HILTON TARRANT: John Mauldin, Financial Expert, New York Times Best-Selling Author, most recently of “Endgame: The End of the Debt Supercycle and How it Changes Everything”, also chairman of Mauldin Economics, President of Millennium Wave Investments and author of a weekly email newsletter called “Thoughts from the Frontline” which I’ve been reading, probably for more than five years now. John welcome.
JOHN MAULDIN: It’s always good to be here with you guys on Moneyweb.
HILTON TARRANT: How would you describe yourself? You describe yourself at the end of “Thoughts from the Frontline” as your humble analyst…is that what you think of yourself as?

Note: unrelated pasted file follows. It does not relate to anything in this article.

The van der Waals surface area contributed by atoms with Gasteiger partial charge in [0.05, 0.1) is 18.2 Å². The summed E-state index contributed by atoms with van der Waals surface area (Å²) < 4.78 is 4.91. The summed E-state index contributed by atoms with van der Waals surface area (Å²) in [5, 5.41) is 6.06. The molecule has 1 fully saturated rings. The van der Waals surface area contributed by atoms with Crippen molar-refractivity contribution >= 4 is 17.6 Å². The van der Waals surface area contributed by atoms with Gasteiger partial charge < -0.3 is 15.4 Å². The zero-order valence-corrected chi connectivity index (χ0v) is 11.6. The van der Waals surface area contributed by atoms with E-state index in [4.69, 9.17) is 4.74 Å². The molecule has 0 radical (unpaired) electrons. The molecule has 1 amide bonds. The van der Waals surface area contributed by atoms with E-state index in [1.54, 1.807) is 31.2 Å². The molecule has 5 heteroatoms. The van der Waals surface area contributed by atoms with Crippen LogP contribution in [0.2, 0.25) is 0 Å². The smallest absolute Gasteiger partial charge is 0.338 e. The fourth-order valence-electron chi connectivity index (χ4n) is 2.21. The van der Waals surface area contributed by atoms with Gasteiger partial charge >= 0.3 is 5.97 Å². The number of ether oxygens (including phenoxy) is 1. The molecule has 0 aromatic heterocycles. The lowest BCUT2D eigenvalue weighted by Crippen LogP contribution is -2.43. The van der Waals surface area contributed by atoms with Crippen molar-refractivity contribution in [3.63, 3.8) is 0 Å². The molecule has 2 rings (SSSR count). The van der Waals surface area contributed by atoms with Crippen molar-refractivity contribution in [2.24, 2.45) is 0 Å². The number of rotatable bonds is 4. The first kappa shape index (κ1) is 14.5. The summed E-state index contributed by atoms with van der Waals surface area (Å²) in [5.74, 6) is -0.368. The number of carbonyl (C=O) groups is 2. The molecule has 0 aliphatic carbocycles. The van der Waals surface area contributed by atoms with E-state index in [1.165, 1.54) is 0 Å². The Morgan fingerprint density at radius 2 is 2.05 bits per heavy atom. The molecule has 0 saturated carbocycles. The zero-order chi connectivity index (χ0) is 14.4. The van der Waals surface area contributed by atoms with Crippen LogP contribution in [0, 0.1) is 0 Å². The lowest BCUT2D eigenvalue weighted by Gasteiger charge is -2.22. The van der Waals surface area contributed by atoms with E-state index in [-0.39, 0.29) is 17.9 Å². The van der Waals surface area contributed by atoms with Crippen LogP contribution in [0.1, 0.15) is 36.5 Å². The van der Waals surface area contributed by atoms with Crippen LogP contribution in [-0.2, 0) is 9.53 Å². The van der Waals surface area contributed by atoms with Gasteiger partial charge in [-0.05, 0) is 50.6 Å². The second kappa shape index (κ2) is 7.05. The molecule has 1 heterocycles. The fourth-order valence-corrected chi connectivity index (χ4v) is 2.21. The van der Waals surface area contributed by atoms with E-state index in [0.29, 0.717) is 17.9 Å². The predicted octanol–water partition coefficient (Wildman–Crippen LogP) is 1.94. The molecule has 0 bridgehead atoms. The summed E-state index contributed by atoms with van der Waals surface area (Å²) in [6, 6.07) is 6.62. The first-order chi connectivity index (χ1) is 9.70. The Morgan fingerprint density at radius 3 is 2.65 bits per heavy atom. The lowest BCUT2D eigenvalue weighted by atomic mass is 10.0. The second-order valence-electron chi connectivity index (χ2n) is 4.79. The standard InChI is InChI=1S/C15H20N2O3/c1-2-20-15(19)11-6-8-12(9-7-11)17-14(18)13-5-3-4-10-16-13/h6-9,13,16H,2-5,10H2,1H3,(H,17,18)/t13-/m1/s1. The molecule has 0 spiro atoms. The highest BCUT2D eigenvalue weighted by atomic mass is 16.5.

JOHN MAULDIN: Yes actually I do. I’m a writer and I started the letter writing about what I found interesting, what I’d read that week and I’ve had the luxury of writing about what I find interesting every week. I don’t have to write about a particular topic, I’m not limited. And so we travel the globe, we talk sometimes about human psychology or medicine or technology, we’ll drill down into economics. This week when I go back to my room I’m going to be talking about emerging markets in general and South Africa in particular so your readers can go see what I’m doing. It’s a free letter, it goes to about a million people so they can get it by going to johnmauldin.com, Mauldin Economics and they can subscribe and be one of my one million closest friends.
HILTON TARRANT: You are no stranger to South Africa, you visit relatively often…